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Hair Loss in Women

Her Hair Loss Help has an outstanding Discussion Forum specifically for women with alopecia and other forms of hair lossWomen experience hair loss because of a number of reasons, such as pregnancy, stress, genetics or an illness. Another cause is Alopecia Areata, an autoimmune disorder which results in hair loss.

Women going through any type of hair loss becomes distraught about their changing appearance. Some are comfortable leading their life as someone without hair, but many seek out hair replacement studios to give them back what they have lost.

Unless you yourself have been through sudden and unexpected hair loss, it is nearly impossible to fully understand the emotions that a person must be experiencing. The process going from someone with hair, to someone losing their hair, to someone seeking hair replacement, is a sensitive and personal journey.

What is androgenetic alopecia (AGA)?

Hair loss can be very concerning to womenHereditary balding or thinning is the most common cause of hair loss. The tendency can be inherited from either the mother’s or father’s side of the family. Women with this trait develop thinning hair, but do not become completely bald. The condition is called androgenetic alopecia and it can start in the teens, twenties, or thirties. There is no cure, although medical treatments are available that may help some people.

Hereditary hair loss, or androgenetic alopecia, is marked by a progressive miniaturization of hair follicles, causing a shortening of the hair’s growth cycle. As the growth phase shortens, the hair becomes thinner and shorter. Eventually there is no growth at all. Because hereditary hair loss is gradual, the sooner treatment is started, the better the chances of results.

What Causes Androgenetic Areata?

Hair follicles contain androgen receptors. In the presence of androgens, genes that shorten the anagen phase are activated, and hair follicles shrink or become miniaturized. With successive anagen cycles, the follicles become smaller (leading to shorter, finer hair), and nonpigmented vellus hairs replace pigmented terminal hairs. In women, the thinning is diffuse, but more marked in the frontal and parietal regions. Even persons with severe androgenetic alopecia almost always have a thin fringe of hair frontally. The remaining hair configuration may resemble a monk’s haircut.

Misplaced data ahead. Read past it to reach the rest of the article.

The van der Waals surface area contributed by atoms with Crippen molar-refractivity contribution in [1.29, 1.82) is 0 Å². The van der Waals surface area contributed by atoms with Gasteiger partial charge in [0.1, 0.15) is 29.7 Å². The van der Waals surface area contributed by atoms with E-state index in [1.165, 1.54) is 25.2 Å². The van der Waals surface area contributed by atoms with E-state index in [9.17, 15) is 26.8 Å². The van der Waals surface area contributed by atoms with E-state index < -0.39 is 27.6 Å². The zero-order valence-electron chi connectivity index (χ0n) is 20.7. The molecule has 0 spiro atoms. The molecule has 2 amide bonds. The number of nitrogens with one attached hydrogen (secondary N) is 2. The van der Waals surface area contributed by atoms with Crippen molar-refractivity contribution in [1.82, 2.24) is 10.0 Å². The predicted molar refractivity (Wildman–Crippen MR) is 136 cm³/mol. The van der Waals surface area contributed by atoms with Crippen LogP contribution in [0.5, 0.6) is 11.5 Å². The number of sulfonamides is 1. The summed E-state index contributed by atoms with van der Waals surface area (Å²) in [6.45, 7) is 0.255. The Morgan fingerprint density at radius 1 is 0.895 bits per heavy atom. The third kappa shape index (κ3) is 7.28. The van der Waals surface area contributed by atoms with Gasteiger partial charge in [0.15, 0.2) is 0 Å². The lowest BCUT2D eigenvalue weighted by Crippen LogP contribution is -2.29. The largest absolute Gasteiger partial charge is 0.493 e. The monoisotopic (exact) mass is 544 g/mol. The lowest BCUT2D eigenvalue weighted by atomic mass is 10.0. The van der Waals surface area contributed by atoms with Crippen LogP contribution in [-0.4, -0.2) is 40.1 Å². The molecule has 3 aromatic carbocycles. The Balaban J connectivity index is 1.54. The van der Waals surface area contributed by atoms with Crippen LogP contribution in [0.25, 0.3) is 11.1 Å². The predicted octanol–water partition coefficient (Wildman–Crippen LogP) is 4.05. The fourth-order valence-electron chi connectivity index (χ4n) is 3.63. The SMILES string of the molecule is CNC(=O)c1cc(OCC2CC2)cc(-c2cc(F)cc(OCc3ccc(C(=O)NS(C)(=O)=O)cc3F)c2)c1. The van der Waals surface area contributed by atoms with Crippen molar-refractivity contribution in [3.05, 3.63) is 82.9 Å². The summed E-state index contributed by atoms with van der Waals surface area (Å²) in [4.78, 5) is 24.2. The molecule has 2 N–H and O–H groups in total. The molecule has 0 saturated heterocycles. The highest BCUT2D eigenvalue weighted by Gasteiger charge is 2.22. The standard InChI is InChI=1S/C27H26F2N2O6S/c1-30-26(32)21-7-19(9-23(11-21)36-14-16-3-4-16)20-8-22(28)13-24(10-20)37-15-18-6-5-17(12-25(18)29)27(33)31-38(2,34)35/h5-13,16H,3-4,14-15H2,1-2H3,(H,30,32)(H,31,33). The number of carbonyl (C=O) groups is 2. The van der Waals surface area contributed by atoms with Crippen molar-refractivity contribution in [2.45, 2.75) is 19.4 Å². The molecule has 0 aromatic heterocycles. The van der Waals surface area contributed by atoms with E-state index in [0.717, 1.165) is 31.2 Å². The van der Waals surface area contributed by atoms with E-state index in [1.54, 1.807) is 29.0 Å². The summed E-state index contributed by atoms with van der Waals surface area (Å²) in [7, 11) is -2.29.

Women with androgenetic alopecia do not have higher levels of circulating androgens. However, they have been found to have higher levels of 5a-reductase (which converts testosterone to dihydrotestosterone), more androgen receptors, and lower levels of cytochrome P450 (which converts testosterone to estrogen).

Most women with androgenetic alopecia have normal menses, normal fertility, and normal endocrine function, including gender-appropriate levels of circulating androgens. Therefore, an extensive hormonal work-up is unnecessary. If a woman has irregular menses, abrupt hair loss, hirsutism, or acne recurrence, an endocrine evaluation is appropriate. In this situation, total testosterone, free testosterone, dehydroepiandrosterone sulfate, and prolactin levels should be obtained.

Because the hair loss in androgenetic alopecia is an aberration of the normal hair cycle, it is theoretically reversible. Advanced androgenetic alopecia, however, may not respond to treatment, because the inflammation that surrounds the bulge area of the follicle may irreparably damage the follicular stem cell.

I’m 32 and I’ve had 4 battles with Alopecia Areata.

Story from a woman who has battled alopecia areata resulting from severe trauma and/or stress:

I’m 32 and I’ve had 4 battles with Alopecia Areata. Every time something major happens I begin to start loosing a patch of hair. First, when I made a huge move across country and left all my family, a spot started. (pretty scary) since it was the first time. The second time, I was in some financial problems, and again it started. The second times, I had deaths in the family a few years apart, and again, the patches came up. It’s a horrible feeling to have a full head of hair, and then all the sudden a small little patch starts and you start praying that it stops or doesn’t get that big. Currently, I have two huge spots on the back of my head that barely have any fuzz at all. In fact, some of the grey hairs stayed, and the brown didn’t. Weird. I’m not on any medications since the other times it grew back fairly quickly (6-9 months), but I think I’m going to find something this time since their much bigger than before.

Thank you for sharing your story!